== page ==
Determining The Proper Trailer Length When Hauling Heavy Equipment

Posted on: 23 October 2015

Contractors don't always have a lot of experience hauling heavy equipment on the crossroads of America. This is why they often ask the question, "What's the longest trailer I can use?" The answer is: "It depends." Unfortunately, that answer isn't very clear, but it's a common response for many questions that involve sizes and weights. This is because the states in this country have their own rules and regulations when it comes to trailer length limits, in addition to federal size and weight limits. The answer also depends upon what type of vehicle is pulling the trailer, the number of trailing units, the kingpin to rear axle length, and even what route you are driving. With all of these variables, it can be a bit confusing to arrive at the right answer for you. Keep reading this article to learn about federal size and weight limits and the most confusing variable – the kingpin to rear axle length.

Federal Size & Weight Limits

Federal size and weight limits are determined by the Federal Highway Administration, or FHWA for short. Specifically, federal size and weight limits are included in the Code of Federal Regulations (CFR), Title 23, Part 658. The purpose for this part of the CFR is to follow the provisions set forth by the Surface Transportation Assistance Act of 1982. This section also prescribes national policies that govern truck size and weight. Every state must allow the federal government to set maximums on highways, regardless of what the state's laws are.

Federal Minimum Length

Thanks to the Transportation Assistance Act of 1982, all 48-foot semitrailers are allowed to drive on any portion of the National Network of highways, as long as it's being pulled by a truck-tractor. This provision includes lowboys, step-trailers, and flatbeds. A 48-foot trailer will meet the needs of most contractors who haul heavy equipment. But if you need something bigger, like a 53-foot trailer, the rules become more complex.

The Act grandfathered any trailers or semitrailers that were currently in use and were within each state's standard of length. When the Act was first introduced, this was a problem because only about half of the United States allowed a 53-foot trailer to travel on the highway. The other states had minimums that were less than 53 feet. Thankfully, over the years, those states updated their laws to allow 53-foot trailers, that is, every state except for Hawaii.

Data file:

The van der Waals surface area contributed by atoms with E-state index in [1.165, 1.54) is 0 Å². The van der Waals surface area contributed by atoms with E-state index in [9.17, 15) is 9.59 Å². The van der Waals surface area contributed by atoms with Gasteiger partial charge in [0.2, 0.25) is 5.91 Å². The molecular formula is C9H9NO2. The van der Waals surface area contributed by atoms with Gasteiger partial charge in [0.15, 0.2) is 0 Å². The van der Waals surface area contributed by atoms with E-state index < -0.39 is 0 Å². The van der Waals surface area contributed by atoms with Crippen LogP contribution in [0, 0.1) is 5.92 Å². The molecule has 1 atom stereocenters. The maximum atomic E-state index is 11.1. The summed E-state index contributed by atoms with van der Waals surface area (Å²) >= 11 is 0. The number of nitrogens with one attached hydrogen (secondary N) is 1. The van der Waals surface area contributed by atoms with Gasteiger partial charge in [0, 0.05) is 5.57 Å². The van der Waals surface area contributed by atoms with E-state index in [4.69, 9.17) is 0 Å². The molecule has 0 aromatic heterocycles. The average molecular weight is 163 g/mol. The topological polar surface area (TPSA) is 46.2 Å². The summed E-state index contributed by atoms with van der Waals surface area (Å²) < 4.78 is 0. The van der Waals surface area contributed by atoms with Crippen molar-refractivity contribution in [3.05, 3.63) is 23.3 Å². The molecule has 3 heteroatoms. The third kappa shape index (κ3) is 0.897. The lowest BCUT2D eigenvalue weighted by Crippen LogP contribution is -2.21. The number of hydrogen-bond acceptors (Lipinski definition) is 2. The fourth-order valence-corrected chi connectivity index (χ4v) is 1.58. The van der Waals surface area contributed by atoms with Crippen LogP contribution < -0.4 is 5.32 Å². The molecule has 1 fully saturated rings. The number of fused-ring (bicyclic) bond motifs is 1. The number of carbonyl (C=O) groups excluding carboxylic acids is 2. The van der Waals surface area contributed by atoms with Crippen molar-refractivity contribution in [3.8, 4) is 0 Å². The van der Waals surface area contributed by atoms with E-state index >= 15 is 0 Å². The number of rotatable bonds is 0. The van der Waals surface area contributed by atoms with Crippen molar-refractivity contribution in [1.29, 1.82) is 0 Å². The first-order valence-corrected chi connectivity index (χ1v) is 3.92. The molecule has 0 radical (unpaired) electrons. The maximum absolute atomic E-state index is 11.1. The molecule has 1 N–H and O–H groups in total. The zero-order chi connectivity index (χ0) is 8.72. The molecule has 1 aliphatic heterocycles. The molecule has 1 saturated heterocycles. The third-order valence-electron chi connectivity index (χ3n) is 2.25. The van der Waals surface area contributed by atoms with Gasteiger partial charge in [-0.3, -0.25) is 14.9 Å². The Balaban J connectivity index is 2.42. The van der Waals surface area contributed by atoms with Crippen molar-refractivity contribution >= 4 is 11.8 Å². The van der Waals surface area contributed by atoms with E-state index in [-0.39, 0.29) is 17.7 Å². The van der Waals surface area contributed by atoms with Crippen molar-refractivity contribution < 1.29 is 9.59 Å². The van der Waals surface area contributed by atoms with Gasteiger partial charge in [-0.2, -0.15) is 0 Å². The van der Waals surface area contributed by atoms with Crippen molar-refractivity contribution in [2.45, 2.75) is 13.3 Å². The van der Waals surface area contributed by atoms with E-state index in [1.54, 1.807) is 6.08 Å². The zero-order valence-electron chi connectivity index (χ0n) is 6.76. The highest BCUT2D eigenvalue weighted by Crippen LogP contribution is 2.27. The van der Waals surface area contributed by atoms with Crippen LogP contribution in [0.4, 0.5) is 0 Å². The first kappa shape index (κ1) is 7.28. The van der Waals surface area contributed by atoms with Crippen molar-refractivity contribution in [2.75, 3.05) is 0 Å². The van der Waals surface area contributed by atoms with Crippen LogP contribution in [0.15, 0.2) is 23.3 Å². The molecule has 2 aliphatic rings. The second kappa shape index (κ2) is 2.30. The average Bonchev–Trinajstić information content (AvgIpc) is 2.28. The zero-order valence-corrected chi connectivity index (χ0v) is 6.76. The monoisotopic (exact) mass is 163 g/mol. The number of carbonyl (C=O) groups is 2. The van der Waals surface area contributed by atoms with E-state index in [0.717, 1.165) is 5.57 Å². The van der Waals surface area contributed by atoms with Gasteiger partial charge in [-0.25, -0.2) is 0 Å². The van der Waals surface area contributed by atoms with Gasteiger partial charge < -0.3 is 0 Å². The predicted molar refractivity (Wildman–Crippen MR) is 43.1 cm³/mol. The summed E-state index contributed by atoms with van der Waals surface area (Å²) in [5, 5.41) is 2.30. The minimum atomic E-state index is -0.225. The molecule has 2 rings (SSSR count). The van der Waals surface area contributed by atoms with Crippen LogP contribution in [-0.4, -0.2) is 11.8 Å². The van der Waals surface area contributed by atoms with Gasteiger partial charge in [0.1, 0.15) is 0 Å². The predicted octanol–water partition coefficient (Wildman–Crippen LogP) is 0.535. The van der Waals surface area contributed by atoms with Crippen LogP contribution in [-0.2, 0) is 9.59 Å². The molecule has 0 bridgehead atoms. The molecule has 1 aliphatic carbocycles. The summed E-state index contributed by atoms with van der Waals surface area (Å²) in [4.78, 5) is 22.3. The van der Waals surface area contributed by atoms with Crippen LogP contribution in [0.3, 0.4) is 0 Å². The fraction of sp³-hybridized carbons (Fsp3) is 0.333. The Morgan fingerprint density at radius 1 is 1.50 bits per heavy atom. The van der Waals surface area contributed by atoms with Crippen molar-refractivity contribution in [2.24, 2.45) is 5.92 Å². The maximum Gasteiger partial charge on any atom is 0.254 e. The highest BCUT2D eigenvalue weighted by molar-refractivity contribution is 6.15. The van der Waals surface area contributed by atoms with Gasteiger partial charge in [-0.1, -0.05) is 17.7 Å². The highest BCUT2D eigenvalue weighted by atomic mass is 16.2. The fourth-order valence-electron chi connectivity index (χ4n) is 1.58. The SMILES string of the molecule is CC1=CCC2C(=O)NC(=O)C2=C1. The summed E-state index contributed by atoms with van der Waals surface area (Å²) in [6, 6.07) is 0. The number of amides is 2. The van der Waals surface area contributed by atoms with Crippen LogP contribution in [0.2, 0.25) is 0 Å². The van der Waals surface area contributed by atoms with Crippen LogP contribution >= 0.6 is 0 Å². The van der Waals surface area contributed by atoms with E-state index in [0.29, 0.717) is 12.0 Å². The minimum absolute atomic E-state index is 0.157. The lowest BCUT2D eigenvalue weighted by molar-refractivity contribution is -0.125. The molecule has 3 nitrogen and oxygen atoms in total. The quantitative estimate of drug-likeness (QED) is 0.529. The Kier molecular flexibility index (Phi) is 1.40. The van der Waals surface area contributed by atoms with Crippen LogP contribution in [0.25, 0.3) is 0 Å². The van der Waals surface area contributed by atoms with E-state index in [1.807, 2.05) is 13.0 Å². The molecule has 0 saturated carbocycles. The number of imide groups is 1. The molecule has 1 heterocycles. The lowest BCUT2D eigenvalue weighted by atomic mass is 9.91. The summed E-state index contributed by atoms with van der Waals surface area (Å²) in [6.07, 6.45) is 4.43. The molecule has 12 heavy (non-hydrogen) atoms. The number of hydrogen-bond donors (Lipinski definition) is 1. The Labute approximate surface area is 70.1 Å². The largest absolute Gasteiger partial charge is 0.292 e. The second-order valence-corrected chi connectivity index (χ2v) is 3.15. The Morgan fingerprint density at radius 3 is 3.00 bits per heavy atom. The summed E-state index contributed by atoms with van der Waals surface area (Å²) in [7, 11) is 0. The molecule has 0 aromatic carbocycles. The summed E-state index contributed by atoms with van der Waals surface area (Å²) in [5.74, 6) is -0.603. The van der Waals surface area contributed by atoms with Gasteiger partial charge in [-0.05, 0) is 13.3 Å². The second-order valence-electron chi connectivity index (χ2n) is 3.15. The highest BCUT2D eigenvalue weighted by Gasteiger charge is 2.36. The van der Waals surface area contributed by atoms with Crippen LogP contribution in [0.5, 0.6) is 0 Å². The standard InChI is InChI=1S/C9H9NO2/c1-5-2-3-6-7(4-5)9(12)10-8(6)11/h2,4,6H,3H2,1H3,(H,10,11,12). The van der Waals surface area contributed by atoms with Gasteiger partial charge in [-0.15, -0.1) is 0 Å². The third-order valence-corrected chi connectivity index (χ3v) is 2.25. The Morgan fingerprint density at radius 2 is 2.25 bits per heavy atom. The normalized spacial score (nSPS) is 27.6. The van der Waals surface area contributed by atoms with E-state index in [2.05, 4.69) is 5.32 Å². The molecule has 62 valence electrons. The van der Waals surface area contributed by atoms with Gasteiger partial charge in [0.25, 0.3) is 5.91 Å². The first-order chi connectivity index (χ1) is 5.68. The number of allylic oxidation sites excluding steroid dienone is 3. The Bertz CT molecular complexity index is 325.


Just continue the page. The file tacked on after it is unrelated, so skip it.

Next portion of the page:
Here's where the kicker comes in. Some states that originally had a 48-foot maximum trailer length added a kingpin to rear axle distance limit for any trailer over 48 feet in length. The reason is to allow these states to regulate this distance in order to help control the turning radius and wheelbase of the trailer and the vehicle pulling it.

How To Measure Kingpin To Rear Axle

If your trailer has a single rear axle, start at the kingpin and measure the length to the center of the rear axle. If you have a group of rear axles, then measure from the center of the kingpin to the center of the group of axles. In case you are not sure, a kingpin is the round steel shaft that's attached to the front of a fifth wheel trailer. It's considered to be a coupling apparatus.

States With Kingpin To Rear Axle Length Limits

There are quite a few states and 1 city that have kingpin to rear axle length limits on their highways, and these limits will dictate how long of a trailer you can use to transport heavy equipment. These states are:

  1. Alabama

  2. California

  3. Connecticut

  4. Florida

  5. Illinois

  6. Indiana

  7. Maine

  8. Maryland

  9. Michigan

  10. Minnesota

  11. New Hampshire

  12. New Jersey

  13. New York

  14. New York City

  15. North Carolina

  16. Pennsylvania

  17. Rhode Island

  18. South Carolina

  19. Tennessee

  20. Vermont

  21. Virginia

  22. West Virginia

  23. Wisconsin

The trailer length limits for these states vary greatly. Check with your local highway department to find out what the limits are in your state. If your state isn't listed here, then there is a 53-foot length limit.

You now have all the information you need to determine what size trailer you can use when hauling heavy equipment to job sites, including a bit of information on who sets these laws. If you have any questions on trailer length limits, contact your local highway department. They will be happy to help you. You can also consider hiring an equipment hauling service, such as Santa Fe Tow Service.